The amendment omits any reference to the Royal Commission on environmental pollution. That is regrettable when one has regard to the complex volume of work which the Royal Commission has undertaken during the 13 years that it has been in existence.

To some reports of the Royal Commission the Government have given a speedy response, hut, regrettably, to others, such as the fifth report, the Government took seven years to respond. Although it is nine months since the most recent report of the Royal Commission, which reviews much of its previous activity and looks towards the future, we have not yet had any response from the Government. I hope that the Minister will say when we can expect a response to that tenth report.

The Royal Commission is omitted, but the Countryside Commission is mentioned in the amendment. Unfortunately, it does not appear to have fared better in achieving a Government response. The recent report "A Better Future for the Uplands" and the related report by the RSPB, "Hill Farming and Birds", are both important and serious contributions to current discussions on agriculture and conservation. One may not necessarily agree with all the recommendations and views; none the less they merit a serious Government response. It would be welcome if the Government would say when they intend to publish a full response to those two major reports.

In his speech the Minister referred to the draft regulations which have been submitted to the EC on efficiency in agricultural structures. He said that they have friends in the farming community and in the environmental lobby. However, he did not say whether they have friends in the EC. One or two bodies have expressed some concern about the Government's position if they do not succeed in persuading our European colleagues about the merits of the draft regulations. Again, it would be helpful if the Minister would say something about the Government's fallback position.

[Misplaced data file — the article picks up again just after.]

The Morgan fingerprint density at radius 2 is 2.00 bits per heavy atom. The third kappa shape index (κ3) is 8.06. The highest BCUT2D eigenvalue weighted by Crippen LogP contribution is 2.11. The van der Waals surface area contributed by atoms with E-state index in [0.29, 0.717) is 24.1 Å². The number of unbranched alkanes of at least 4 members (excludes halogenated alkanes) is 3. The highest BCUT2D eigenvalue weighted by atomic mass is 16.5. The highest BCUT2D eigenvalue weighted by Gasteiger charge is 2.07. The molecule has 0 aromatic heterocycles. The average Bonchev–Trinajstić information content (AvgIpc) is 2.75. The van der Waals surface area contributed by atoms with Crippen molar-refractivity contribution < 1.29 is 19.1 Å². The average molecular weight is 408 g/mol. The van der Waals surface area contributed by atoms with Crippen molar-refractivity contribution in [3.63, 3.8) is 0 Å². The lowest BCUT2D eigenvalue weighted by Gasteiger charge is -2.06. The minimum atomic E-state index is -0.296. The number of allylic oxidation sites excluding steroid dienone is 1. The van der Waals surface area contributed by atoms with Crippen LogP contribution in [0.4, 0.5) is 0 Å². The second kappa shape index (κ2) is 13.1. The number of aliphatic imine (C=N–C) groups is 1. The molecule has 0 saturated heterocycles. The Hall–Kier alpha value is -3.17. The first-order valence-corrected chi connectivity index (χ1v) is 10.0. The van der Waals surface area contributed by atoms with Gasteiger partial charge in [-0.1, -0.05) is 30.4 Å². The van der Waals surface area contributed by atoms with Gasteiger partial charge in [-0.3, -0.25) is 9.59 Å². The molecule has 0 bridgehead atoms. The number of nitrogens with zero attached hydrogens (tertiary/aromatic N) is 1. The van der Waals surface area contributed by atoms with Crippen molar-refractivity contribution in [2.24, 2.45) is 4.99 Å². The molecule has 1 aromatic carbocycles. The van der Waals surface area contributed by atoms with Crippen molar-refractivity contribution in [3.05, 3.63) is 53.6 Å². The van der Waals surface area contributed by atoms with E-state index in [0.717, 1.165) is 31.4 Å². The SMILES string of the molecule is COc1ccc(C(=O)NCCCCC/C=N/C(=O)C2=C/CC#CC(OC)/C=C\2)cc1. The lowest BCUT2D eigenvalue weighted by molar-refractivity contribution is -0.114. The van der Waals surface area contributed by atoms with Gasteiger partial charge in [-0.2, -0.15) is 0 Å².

Much has been said about the Wildlife and Countryside Act. That legislation came under attack from all sides before it found its feet. There is widespread agreement in the House that it has some serious shortcomings, such as the three-month gap between the notification and confirmation of SSSIs when, if the owner chooses to be irresponsible, he can easily destroy the special site. Section 29 contains the problem of the possible gap between the end of the three-month period for negotiation of a management agreement if no such agreement is forthcoming and the time that it takes to make a conservation order.

I think that all hon. Members recognise that the measure introduced in the previous Session by the hon. Member for Wentworth (Mr. Hardy) commanded widespread support. It is the view of the House that such a measure should be on the statute book. But it would appear that the Government are not now disposed to introduce legislation and would rather leave it to a private Member. Perhaps the situation is worse than that. I have no doubt that the hon. Member for South Shields (Dr. Clark) has a great interest in the matter, but if the contents of his Bill were such that they did not entirely meet with the Government's approval, I fear that the Bill might not necessarily be given the fair wind that it would require to reach the statute book. We shall not be impressed, and I do not think that many outside the Chamber will be impressed, if parliamentary games and tactics stop worthwhile legislation getting on to the statute book.

If there are to be differences of opinion—as there are—on what is needed to improve and amend the Act, surely the proper place to debate that is on the Floor of the House or in Committee in the context of a Bill. We need a Bill, preferably sponsored by the Government in Government time, so that the issue can have the full airing that it deserves.